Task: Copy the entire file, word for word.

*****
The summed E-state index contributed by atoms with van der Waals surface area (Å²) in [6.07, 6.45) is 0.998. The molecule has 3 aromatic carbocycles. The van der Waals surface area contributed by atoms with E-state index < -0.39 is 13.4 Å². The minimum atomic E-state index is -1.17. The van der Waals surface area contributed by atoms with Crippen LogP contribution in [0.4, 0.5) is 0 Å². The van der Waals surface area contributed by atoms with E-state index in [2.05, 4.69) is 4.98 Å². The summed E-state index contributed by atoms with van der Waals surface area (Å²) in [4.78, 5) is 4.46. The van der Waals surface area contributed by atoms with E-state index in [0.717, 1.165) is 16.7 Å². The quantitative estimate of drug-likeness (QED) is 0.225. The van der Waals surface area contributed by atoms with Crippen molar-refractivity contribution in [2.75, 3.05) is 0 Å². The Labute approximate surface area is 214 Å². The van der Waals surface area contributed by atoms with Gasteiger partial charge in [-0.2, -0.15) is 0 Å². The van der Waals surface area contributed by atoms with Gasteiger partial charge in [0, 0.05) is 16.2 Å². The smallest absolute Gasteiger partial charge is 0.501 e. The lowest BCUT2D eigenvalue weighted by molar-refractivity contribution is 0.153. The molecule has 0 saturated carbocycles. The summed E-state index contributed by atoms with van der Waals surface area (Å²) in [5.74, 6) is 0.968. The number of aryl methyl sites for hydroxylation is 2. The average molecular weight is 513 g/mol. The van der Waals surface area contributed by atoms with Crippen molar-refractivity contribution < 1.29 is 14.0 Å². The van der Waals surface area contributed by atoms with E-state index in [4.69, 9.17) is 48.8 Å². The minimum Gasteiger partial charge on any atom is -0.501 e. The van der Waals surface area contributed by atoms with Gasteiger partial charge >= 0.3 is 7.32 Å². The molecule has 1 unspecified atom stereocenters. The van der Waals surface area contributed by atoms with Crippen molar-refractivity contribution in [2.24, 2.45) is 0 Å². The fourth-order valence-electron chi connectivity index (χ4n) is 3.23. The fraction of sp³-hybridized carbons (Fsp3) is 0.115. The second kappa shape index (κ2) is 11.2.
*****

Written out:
The summed E-state index contributed by atoms with van der Waals surface area (Å²) in [6.07, 6.45) is 0.998. The molecule has 3 aromatic carbocycles. The van der Waals surface area contributed by atoms with E-state index < -0.39 is 13.4 Å². The minimum atomic E-state index is -1.17. The van der Waals surface area contributed by atoms with Crippen LogP contribution in [0.4, 0.5) is 0 Å². The van der Waals surface area contributed by atoms with E-state index in [2.05, 4.69) is 4.98 Å². The summed E-state index contributed by atoms with van der Waals surface area (Å²) in [4.78, 5) is 4.46. The van der Waals surface area contributed by atoms with E-state index in [0.717, 1.165) is 16.7 Å². The quantitative estimate of drug-likeness (QED) is 0.225. The van der Waals surface area contributed by atoms with Crippen molar-refractivity contribution in [2.75, 3.05) is 0 Å². The Labute approximate surface area is 214 Å². The van der Waals surface area contributed by atoms with Gasteiger partial charge in [-0.2, -0.15) is 0 Å². The van der Waals surface area contributed by atoms with Gasteiger partial charge in [0, 0.05) is 16.2 Å². The smallest absolute Gasteiger partial charge is 0.501 e. The lowest BCUT2D eigenvalue weighted by molar-refractivity contribution is 0.153. The molecule has 0 saturated carbocycles. The summed E-state index contributed by atoms with van der Waals surface area (Å²) in [5.74, 6) is 0.968. The number of aryl methyl sites for hydroxylation is 2. The average molecular weight is 513 g/mol. The van der Waals surface area contributed by atoms with Crippen molar-refractivity contribution < 1.29 is 14.0 Å². The van der Waals surface area contributed by atoms with E-state index in [4.69, 9.17) is 48.8 Å². The minimum Gasteiger partial charge on any atom is -0.501 e. The van der Waals surface area contributed by atoms with Gasteiger partial charge >= 0.3 is 7.32 Å². The molecule has 1 unspecified atom stereocenters. The van der Waals surface area contributed by atoms with Crippen molar-refractivity contribution in [2.24, 2.45) is 0 Å². The fourth-order valence-electron chi connectivity index (χ4n) is 3.23. The fraction of sp³-hybridized carbons (Fsp3) is 0.115. The second kappa shape index (κ2) is 11.2.